Again, there is a difference between service charges and tips in most US states in terms of legislation. I have no sympathy for the concept of servers getting stiffed regardless of whether it's in terms of tips or service charges. But if the restaurant stiffs a server out of a tip, it may have different legal ramifications than if a restaurant stiffs a server when it comes to a service charge.

                                        2. I think it's entirely right and appropriate for a restaurant to be clear about its terms of doing business with customers. It's equally entirely right and appropriate for customers to accept or decline those terms.

                                          3 Replies
                                          1. re: Harters

                                            In absolutes (either accept or decline) or in a discussion like I did in the above example?

                                            1. re: carlylecat

                                              Any catered affair, whether in house or off-premise is subject to negotiation.
                                              Bringing a group of 15 to dine during the slow winter months also opens the door to advance negotiation regarding price, service charges, freebie extras, etc.
                                              This is what the free market system is about. You spoke with owner's wife and apparently she has authority to negotiate.......

                                              1. re: carlylecat

                                                Discussion/negotiation is fine in any business transaction (I had posted before I read your later post). 'Tis no different with restaurants.

                                            2. I don't know about the rest of the country, but here in Texas I've been hearing that the IRS will no longer allow an automatic tip to be added to any check. Seems very harsh to me. Has anyone else heard about this?

                                              2 Replies
                                              1. re: amazinc

                                                There is another thread running on that subject. BUT an automatic tip and service charge, while similar in nature to the diner are not considered the same thing by the tax authorities.

                                                1. re: amazinc

                                                  I don't think that's actually correct. The IRS is saying that auto grats are going to have taxes withheld automatically, as opposed to leaving it up to servers to declare them:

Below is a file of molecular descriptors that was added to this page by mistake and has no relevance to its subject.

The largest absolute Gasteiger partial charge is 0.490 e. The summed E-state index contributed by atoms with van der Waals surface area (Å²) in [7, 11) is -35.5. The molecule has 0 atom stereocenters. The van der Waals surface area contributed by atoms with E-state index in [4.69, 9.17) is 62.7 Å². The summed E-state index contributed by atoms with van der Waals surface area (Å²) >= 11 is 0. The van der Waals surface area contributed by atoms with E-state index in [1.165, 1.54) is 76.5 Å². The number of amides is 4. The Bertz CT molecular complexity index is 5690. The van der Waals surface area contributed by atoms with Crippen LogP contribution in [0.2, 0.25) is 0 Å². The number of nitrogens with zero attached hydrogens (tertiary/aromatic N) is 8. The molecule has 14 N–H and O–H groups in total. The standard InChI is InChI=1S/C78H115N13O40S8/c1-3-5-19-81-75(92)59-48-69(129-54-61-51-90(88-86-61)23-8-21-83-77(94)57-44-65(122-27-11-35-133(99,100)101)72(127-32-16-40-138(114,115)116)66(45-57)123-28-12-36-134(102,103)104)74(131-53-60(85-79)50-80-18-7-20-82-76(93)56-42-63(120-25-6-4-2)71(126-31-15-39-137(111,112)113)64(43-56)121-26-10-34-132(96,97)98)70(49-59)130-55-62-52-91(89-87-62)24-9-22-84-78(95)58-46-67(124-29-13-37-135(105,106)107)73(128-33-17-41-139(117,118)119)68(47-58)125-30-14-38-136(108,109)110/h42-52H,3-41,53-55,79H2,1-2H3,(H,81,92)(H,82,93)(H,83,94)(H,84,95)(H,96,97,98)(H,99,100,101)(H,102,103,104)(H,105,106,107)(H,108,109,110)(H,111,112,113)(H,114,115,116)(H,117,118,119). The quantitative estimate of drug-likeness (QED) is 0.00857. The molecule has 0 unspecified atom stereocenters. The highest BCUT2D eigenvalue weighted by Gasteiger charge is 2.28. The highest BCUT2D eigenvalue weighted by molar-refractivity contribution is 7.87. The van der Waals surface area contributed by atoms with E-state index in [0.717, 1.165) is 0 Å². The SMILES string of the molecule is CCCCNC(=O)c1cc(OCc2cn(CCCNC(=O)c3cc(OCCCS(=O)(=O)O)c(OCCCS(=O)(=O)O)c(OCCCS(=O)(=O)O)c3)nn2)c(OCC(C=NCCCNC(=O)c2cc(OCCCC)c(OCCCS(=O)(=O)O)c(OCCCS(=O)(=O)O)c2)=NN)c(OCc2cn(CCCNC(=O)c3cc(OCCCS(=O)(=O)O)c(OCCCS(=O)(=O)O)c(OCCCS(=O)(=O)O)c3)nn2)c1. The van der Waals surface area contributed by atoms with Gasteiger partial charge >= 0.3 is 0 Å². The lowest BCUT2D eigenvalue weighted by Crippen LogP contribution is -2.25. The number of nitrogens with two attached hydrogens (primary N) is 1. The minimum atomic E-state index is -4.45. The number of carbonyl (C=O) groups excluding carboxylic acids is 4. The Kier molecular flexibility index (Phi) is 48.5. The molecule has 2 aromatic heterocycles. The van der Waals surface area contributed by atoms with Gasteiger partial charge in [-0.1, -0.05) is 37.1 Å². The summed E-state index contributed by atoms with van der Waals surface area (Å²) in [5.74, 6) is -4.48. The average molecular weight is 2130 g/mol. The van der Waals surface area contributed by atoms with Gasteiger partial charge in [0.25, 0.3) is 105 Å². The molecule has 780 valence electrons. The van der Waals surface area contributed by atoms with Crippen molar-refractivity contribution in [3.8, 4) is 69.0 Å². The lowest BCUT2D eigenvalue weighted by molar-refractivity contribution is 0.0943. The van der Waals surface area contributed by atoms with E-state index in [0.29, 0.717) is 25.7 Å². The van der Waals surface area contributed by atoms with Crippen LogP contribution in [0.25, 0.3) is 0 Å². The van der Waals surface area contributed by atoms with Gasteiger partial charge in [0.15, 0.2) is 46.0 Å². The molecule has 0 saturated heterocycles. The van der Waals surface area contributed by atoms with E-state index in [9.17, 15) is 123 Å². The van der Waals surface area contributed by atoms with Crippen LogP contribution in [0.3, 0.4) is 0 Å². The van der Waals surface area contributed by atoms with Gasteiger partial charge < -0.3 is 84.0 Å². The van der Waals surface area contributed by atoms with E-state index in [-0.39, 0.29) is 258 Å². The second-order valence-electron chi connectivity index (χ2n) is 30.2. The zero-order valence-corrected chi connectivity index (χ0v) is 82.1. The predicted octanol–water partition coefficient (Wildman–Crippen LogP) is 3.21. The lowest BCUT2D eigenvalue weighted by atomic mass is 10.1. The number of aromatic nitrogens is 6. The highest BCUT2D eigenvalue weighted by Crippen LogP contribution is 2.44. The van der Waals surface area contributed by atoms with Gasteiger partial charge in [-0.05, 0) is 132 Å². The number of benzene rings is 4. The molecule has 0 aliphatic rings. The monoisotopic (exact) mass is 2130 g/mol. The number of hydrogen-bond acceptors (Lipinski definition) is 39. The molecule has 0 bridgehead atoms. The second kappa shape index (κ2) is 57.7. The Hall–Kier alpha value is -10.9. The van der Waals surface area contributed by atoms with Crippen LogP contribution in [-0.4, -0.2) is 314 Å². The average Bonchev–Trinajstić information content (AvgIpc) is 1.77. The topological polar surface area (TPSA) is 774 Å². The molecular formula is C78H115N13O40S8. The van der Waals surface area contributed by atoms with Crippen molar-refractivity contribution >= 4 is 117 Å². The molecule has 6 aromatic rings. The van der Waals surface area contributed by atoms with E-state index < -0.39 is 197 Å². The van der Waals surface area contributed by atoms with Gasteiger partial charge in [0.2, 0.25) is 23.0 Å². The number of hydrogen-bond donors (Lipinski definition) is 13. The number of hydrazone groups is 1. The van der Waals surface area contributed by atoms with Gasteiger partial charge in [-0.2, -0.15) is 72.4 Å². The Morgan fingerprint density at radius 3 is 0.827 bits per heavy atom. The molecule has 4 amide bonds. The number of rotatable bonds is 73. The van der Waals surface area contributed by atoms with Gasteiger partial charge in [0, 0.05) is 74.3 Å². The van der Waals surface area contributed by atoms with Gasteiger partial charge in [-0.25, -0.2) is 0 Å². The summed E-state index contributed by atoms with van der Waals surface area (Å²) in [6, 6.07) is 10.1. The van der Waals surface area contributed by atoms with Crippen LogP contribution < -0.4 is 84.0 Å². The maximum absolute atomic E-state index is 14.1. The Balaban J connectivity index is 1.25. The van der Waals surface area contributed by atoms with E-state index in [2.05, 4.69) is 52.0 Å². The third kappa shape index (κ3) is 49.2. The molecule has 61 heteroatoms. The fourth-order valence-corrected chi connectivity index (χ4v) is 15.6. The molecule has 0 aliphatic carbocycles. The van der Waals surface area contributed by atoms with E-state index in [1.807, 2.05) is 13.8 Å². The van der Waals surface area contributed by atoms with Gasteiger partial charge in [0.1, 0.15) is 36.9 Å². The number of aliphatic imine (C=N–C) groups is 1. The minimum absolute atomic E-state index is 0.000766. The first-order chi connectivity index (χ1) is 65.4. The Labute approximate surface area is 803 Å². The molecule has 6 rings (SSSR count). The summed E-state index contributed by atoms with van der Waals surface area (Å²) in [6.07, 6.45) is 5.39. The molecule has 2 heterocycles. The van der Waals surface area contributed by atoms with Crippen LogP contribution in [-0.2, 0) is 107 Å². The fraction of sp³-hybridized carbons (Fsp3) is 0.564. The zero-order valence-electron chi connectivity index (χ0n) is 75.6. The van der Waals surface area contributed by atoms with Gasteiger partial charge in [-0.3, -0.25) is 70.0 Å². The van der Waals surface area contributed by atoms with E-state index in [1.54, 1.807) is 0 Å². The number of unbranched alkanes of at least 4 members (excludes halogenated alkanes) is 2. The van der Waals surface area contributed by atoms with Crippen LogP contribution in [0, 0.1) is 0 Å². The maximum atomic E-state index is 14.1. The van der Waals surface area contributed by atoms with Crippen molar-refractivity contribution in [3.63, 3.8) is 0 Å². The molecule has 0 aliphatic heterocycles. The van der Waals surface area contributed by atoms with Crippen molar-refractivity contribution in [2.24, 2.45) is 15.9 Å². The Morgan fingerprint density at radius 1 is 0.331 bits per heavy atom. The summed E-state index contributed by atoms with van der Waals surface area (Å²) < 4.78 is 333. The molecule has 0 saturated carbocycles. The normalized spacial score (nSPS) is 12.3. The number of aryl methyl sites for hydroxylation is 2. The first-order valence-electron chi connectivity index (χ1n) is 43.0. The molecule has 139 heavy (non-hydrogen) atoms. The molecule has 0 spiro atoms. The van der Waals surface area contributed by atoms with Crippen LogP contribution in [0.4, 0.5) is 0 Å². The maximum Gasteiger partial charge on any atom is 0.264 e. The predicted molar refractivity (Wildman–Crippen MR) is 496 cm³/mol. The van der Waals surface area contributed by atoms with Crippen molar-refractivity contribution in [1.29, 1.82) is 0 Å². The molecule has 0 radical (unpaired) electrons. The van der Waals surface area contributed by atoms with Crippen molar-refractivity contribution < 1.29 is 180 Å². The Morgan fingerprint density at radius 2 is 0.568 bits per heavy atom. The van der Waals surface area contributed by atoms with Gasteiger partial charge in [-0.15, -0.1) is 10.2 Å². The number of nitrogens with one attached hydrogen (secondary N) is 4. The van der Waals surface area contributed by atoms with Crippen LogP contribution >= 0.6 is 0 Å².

2. I certianly don't mind a gratuity and I don't mind one added to my tab, but I do mind being, as the phrse goes, "nickel and dimed to death". I take a very simple approach to doing business and dining in a restaurant is no different. You (mr. restaurant owner) have food, I want food, I also want it cooked (you should know that in advance) and have it brought to my table (you should also know that or you would have opened a cafateria instead of a restaurant). So cut the crap and put a price on the food that reflects how much you really want for it. I came here for a meal not some sort of used car negotiation where the tires are extra. It seems to me if you negotiate a price with a certian gratuity then that's what it should be.

                                                  1. Personally, I would have told the manager to "stuff it" and looked for another venue.

                                                    2 Replies
                                                    1. re: grampart

                                                      is that because you find the additional 2% offensive....or the gratuity in general?

                                                      1. re: fourunder

                                                        I'm one of those who believe 15% is still an adequate gratuity, although I almost always leave at least 20%. When the 18% first started showing up for parties of 6 or more, I didn't even flinch. The 20% charge may have rankled just a bit, but this trying to squeeze another 2% is pretty much the proverbial straw as far as I'm concerned.

                                                    2. It's too high, in my opinion.

                                                      1. I have not looked at the "other thread" mentioned here about the IRS - but will say that as of 1/1/14, the IRS does indeed consider a service charge to be mandatory and a tip or gratuity voluntary and they must be handled differently by whoever's doing the books. It's a long, confusing thing - I had to write about it for a local publication - and is the reason we're seeing more of the "suggested gratuity" amounts on computer generated dinner tabs.